Congratulations to Joe Gray, the Herts recorder for terrestrial bugs, whose first-published natural history book takes the overlooked wealth of 'backyard' wildlife as its theme. Titled Thirteen Paces by Four – the size of Joe's urban garden – it draws on encounters during the Coronavirus pandemic from invertebrates to mid-sized mammals.
Not only does Joe provide practical pointers on how gardens can be made more wildlife-friendly but he also explores topical issues with a broader environmental scope, such as sustainable agriculture and wiser use of water.
Based on his work as an independent scholar in conservation, he goes on to examine some of the cutting-edge developments in this field, including the Rights of Nature movement and the idea of giving other species political representation.
Thirteen Paces by Four is published by Dixi Books and is available from various online stockists including Book Depository and Bookshop. The author's royalties are being donated in full to the World Land Trust.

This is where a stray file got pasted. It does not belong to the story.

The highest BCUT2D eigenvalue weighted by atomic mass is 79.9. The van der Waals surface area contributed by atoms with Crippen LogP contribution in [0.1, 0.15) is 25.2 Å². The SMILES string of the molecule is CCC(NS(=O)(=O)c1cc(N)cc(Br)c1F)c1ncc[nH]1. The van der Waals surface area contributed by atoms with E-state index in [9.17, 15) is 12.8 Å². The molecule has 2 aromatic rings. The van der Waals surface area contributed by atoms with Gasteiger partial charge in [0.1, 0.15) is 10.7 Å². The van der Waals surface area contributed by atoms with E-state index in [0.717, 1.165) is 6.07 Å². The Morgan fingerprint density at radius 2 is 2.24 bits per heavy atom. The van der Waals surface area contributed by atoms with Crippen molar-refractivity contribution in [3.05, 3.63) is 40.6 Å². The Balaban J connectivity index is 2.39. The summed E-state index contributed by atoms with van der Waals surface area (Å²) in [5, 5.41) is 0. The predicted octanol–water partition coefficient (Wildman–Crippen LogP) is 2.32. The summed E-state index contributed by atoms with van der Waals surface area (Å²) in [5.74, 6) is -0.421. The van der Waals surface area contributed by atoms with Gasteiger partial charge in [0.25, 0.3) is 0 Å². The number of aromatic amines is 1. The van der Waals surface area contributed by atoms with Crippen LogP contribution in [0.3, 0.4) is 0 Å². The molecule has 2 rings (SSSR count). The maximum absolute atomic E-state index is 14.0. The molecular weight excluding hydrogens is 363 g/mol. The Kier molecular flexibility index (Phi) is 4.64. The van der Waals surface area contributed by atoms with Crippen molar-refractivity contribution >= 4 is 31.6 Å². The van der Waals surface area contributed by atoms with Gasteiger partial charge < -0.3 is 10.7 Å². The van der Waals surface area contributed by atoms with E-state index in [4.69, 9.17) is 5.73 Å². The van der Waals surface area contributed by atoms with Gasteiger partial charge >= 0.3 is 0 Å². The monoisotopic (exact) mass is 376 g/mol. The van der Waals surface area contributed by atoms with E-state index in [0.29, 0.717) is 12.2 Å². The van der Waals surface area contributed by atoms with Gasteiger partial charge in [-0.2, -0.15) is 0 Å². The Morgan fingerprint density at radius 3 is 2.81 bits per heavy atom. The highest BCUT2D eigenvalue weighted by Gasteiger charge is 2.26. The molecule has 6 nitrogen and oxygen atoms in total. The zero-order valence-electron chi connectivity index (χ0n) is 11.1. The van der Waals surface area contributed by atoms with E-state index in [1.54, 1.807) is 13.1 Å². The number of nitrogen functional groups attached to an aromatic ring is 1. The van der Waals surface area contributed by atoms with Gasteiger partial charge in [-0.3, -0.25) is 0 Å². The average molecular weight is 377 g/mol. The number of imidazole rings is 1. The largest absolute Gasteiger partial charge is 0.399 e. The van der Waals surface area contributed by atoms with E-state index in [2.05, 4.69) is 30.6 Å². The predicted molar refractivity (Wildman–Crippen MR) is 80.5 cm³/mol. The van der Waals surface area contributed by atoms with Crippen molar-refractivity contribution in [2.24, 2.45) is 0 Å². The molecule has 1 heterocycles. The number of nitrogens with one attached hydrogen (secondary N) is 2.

“A lyrical mix of backyard naturalism, Do-It-Yourself rewilding, eco-philosophical exegeses, and reflections on ‘the storm of now’, Joe Gray’s work is a grounded meditation on how we can meet the present-day Earth calamity. May humanity awaken to the love and awe that unassumingly flow from every page.”
— Eileen Crist, author of Abundant Earth: Toward an Ecological Civilization
“With Thirteen Paces by Four, Joe Gray has written a new classic of ecological literature. In its own unassuming way, it stands alongside the work of Aldo Leopold, Edward Abbey, John Muir, Annie Dillard and others in the same class – but especially, perhaps, that of Henry David Thoreau.”
— Patrick Curry, author of Enchantment: Wonder in Modern Life